The credit scoring industry is about to undergo some massive changes. This will have an impact on all of us and depending on which side you are on - this could be very positive for you as the consumer.
It all starts with the latest news from Transunion, one of South Africa’s biggest credit bureaus.
They recently announced their latest scoring model called CreditVision. This is what they had to say about it:
“It will help consumers build financial security by getting access to responsible credit, while giving credit providers deeper insights into the risk behaviour of previously invisible and thin file segments of the population,”
Okay, so this might sound very confusing to a lot of you so let me break it down into a language all of us can understand.
If you don’t have any credit accounts, then there is not enough data to compile a credit score for you.
At My Credit Status we see this problem daily. Lots of people earn a lot more than they spend, but the fact that they don’t have any accounts or any credit history, causes them to receive a 0 credit score which is also called a thin file.
Now. Because of this problem, there are even companies charging you a fee to send your repayment data to the credit bureaus so that you can build up a credit history. In my opinion, this is unethical, and to me, this is companies leeching off the broken links in our current credit scoring model.
So back to the scoring model. This new way of scoring a person will change the dynamics and in my opinion, is a more fair approach to consumers. We should uplift our society and not incentivize the public to make more debt to build a credit history. I welcome this change and think this is a step in the right direction.
So now you might wonder, what will they be scoring you on then?
Well, according to Transunion, “One way CreditVision Link analyses consumers is by examining data such as property information, commercial links, family construct, and where they live.”
This statement is very vague, but my understanding of it is - they will be looking at your rental payments if you own property or not. They will be looking at the more extensive data such as the risk of the area you live in, the average credit score of the population in your area, and then through algorithms, assign a specific value to you based on this along with some general information such as age, gender, and marital status.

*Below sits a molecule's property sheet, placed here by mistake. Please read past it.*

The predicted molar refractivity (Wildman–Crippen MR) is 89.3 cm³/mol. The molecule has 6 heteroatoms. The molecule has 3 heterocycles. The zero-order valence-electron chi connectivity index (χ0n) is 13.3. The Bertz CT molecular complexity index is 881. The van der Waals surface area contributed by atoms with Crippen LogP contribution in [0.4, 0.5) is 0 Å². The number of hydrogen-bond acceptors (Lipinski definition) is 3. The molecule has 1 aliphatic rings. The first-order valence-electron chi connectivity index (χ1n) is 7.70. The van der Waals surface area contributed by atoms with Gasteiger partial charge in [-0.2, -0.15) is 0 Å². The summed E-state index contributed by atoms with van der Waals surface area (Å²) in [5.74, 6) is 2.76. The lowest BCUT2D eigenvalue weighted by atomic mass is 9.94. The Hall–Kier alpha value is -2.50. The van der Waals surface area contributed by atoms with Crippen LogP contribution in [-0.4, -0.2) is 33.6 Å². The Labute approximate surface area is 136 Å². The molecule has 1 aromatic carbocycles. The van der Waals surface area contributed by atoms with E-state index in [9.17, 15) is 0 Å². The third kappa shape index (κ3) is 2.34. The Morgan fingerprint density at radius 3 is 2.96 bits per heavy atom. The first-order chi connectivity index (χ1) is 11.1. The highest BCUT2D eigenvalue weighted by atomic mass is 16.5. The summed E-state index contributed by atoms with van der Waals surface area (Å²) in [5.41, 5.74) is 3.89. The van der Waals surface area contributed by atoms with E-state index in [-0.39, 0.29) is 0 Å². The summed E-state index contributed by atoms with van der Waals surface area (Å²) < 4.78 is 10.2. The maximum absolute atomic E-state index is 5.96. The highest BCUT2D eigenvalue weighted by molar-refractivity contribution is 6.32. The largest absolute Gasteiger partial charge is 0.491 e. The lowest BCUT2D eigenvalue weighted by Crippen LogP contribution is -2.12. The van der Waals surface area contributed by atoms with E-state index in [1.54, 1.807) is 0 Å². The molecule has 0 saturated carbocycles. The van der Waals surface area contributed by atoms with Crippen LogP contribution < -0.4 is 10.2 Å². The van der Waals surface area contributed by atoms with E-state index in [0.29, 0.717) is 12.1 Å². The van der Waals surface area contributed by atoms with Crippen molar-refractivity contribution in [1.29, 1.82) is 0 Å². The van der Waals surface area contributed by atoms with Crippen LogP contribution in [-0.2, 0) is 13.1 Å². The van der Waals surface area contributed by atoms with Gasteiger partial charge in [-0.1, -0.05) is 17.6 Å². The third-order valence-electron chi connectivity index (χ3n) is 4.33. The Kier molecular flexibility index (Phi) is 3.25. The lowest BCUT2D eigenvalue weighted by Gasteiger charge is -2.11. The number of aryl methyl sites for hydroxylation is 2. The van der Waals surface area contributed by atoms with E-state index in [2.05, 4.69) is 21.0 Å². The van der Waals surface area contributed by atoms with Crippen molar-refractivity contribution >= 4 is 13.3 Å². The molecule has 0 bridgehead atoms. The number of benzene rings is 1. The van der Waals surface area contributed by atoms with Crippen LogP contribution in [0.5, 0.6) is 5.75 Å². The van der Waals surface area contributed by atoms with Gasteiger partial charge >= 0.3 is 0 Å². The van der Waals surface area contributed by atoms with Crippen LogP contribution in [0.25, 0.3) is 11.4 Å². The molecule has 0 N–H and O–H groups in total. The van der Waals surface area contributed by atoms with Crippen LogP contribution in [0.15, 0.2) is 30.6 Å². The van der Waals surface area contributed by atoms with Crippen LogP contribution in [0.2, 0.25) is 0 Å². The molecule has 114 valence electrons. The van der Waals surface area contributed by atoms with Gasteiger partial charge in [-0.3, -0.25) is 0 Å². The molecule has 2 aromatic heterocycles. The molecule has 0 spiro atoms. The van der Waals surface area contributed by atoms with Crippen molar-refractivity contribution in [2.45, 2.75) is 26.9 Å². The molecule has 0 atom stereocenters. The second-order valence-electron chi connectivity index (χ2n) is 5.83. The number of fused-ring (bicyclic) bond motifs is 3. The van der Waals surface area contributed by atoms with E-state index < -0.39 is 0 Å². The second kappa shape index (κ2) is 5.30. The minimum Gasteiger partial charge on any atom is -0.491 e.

Here are my thoughts on Transunion’s product. I think it’s great that they developed such a product since it solves a massive problem in the current scoring model. I highly welcome it and business-wise, I believe they will be very competitive as a bureau if this proves to be effective.
So what about the other bureaus in South Africa then?
As you know, My Credit Status, gets its data from Experian at the time of recording this video. I have personally reached out to them to get their take on things and as it turns out, there are big changes in the pipeline for them as well, which will result in a more fair scoring model to the average consumer.
As for Compuscan - they are owned by Experian, so they will be using the same model. The last bureau is XDS - I don’t know,, but I can only assume that if they want to remain one of the biggest bureaus in South Africa, they will have to come up with something of their own to stay competitive in this space.
Overall I think it’s clear that the credit bureaus have seen the current problem in their scoring models, and are actively looking at changing this. I highly welcome this change as it will not be incentivising consumers to make debt just to build a credit history.
Now, what are my predictions for credit scores? In the future, as more data becomes available to these bureaus, I think the scoring models will change drastically to include items such as your daily behaviour, income, day-to-day spending habits, and social interaction online. In some countries,, they are already developing a social score system that I think will eventually form part of the credit scoring model.
In the USA, the new Biden administration is having talks of completely removing the biggest credit bureaus and introducing a new credit score model that will include all the previously said factors as well.
Only time will tell, though, but I think that 5G could be the catalyst to make all of this happen a lot faster.